"EPA has acknowledged that reconsideration is necessary for many of these rules' provisions due to the short timeframe for finalization mandated by the Court. We think it's critical to address these issues before businesses go through the costly and burdensome process of compliance." said Donna Harman, president and CEO of the AF&PA. "Significant parts of these rules are simply unachievable and the costs of trying to comply with them will be unaffordable for many businesses, putting thousands of American jobs at risk unnecessarily."
Under the Clean Air Act, the EPA is authorized to reconsider a rule if it was impracticable to raise an objection during the public comment period. In its Federal Register notice on March 21, 2011, the EPA admitted that at least a dozen issues in the rules met that standard and warranted reconsideration. In total, AF&PA and other affected industries identified 18 separate issues they are requesting EPA reconsider.
Prominent among the concerns is the achievability of several of the standards for existing and new boilers - especially those that use biomass. Other concerns include provisions that sweep hundreds of combustion units into the CISWI rule. A slight but dramatic definition change as to what constitutes a contained gas material will cause these units to be subjected to the stringent CISWI standards and could cause certain air pollution control equipment to be regulated as well.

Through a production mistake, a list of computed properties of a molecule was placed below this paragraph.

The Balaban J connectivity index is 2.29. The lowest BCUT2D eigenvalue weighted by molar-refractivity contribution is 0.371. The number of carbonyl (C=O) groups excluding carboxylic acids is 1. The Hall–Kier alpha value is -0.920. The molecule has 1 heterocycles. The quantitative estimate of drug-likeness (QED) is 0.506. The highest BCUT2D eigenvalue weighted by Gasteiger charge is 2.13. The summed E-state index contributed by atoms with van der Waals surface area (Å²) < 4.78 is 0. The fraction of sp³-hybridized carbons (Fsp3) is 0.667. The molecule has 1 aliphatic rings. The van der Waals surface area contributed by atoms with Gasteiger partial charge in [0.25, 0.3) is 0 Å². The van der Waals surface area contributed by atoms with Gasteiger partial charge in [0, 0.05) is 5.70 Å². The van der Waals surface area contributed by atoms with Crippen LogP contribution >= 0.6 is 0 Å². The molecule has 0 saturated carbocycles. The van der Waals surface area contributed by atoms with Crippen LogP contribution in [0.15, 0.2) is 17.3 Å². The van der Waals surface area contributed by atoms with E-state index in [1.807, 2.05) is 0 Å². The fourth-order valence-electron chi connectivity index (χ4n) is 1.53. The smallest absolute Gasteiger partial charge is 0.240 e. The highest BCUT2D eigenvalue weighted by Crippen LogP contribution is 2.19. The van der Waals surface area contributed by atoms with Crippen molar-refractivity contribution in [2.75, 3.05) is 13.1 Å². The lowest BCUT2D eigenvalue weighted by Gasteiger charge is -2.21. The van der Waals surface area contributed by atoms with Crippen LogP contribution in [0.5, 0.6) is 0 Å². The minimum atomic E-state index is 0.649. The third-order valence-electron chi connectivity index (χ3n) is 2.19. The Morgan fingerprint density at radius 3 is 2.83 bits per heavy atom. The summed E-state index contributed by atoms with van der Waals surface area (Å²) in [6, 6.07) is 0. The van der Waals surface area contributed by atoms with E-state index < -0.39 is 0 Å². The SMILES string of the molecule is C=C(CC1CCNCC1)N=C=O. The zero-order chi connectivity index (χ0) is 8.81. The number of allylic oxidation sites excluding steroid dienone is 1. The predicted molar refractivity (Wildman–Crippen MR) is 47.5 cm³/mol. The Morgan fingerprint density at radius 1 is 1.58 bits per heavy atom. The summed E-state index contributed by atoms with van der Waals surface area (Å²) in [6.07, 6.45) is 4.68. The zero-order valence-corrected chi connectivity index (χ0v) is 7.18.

AF&PA recently requested that EPA stay the Boiler MACT and CISWI rules to provide more time for further evaluation of the provisions the agency itself has publicly stated need additional consideration. This reconsideration petition provides the detailed rationale for why EPA needs to stop the implementation process knowing the requirements will change as a result of further rulemaking.
"We worked with EPA to make important improvements to the Boiler MACT and CISWI rules during the public comment process and plan to continue those efforts through the reconsideration process," concluded Harman. "While the final rules may have been less onerous than originally drafted, they still are unachievable and unaffordable in many key areas as laid out the reconsideration petition."